Simon Rocker

Is there a democratic deficit at the Board? Just ask its members

Khaled Hassan’s resignation might mean it’s time for a rethink on whether more policy motions should be debated on the floor


Whistleblower Khaled Hassan, speaking to David Rose at The Jewish Chronicle about his time working to monitor content on Youtube. Byline John Nguyen/JNVisuals 28/03/2022

July 20, 2023 11:06

The frustrations that have led Khaled Hassan to resign from the Board of Deputies over what he believes is its democratic deficit will be shared by others, even if they don’t necessarily agree with his proposal to amend it.

On the face of it, asking the President to refrain from commenting on controversial topics until she has first consulted deputies — perhaps via electronic vote — seems impractical.

An elected leader should be trusted to speak out, of course in line with the organisation’s accepted policy.

Still, even if the Board’s leadership felt Hassan’s resolution to be unworkable, it remains unclear why it could not be put to the Board’s members to discuss.

The underlying sentiment behind his suggestion, however, reflects a more common complaint.

For example, when the Board’s president supported moving the UK’s embassy to Jerusalem, one deputy who favoured the idea, James Harris, a representative of a large United Synagogue community, Stanmore and Canons Park, was nonetheless critical of her.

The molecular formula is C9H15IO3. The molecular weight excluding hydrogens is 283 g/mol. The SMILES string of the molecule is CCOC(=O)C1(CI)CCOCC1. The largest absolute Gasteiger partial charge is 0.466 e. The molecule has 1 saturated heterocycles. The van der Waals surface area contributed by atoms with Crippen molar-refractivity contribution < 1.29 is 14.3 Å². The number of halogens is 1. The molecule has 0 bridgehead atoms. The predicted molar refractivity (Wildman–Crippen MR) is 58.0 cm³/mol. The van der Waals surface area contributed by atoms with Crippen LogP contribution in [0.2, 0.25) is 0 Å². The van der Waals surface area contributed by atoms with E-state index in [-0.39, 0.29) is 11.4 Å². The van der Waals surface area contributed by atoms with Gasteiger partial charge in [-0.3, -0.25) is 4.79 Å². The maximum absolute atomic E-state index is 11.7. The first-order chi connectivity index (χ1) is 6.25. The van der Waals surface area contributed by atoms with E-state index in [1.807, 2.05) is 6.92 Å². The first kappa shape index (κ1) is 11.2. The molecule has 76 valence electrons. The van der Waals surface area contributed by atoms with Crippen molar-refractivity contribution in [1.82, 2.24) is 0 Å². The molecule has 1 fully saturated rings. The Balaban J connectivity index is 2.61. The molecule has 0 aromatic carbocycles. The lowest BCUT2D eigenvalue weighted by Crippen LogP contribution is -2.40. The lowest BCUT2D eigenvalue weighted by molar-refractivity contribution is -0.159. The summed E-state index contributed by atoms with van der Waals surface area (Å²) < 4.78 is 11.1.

“For the president to make the announcement she made unilaterally, with little or no consultation with deputies… is unwise… and it can’t be in the spirit of democracy,” he said.

When Gary Mond was elected senior vice-president at the last triennial election in spring 2021, he stated in his manifesto that “key Board policies should be approved at Board plenary meetings rather than just by the honorary officers”.

He contended that several major initiatives over the previous three years had been “adopted by the Board simply by the approval of the five honorary officers”, citing the campaign in support of the Chinese Uyghur minority; the setting up of the Board’s Commission for Racial Inclusivity; opposition to the benefit cap on families with more than two children; support for siting the National Holocaust Memorial near Parliament; and calling for a public inquiry into how Nazi war criminals evaded justice in Britain.

Had he not quit the Board less than a year later and set up the National Jewish Assembly, he would almost certainly be running for the presidency when Marie van der Zyl steps down next year.

At the last election, it should be recalled, van der Zyl was the first sitting president to face a challenger.

Her margin of victory, 161 to 125, suggests her dark-horse contender, Jonathan Neumann, attracted some protest votes: his platform had included a pledge to “introduce votes on major initiatives”.

Board leaders will argue that grassroots deputies have the opportunity to challenge what the leadership says at any of the nine or so plenary meetings throughout the year.

And if they feel strongly enough and can muster enough supporters, in the last resort they can bring a vote of no confidence.

But Hassan’s gesture might mean it’s time for a rethink on whether more policy motions should be tabled for debate on the floor of the Board.

July 20, 2023 11:06

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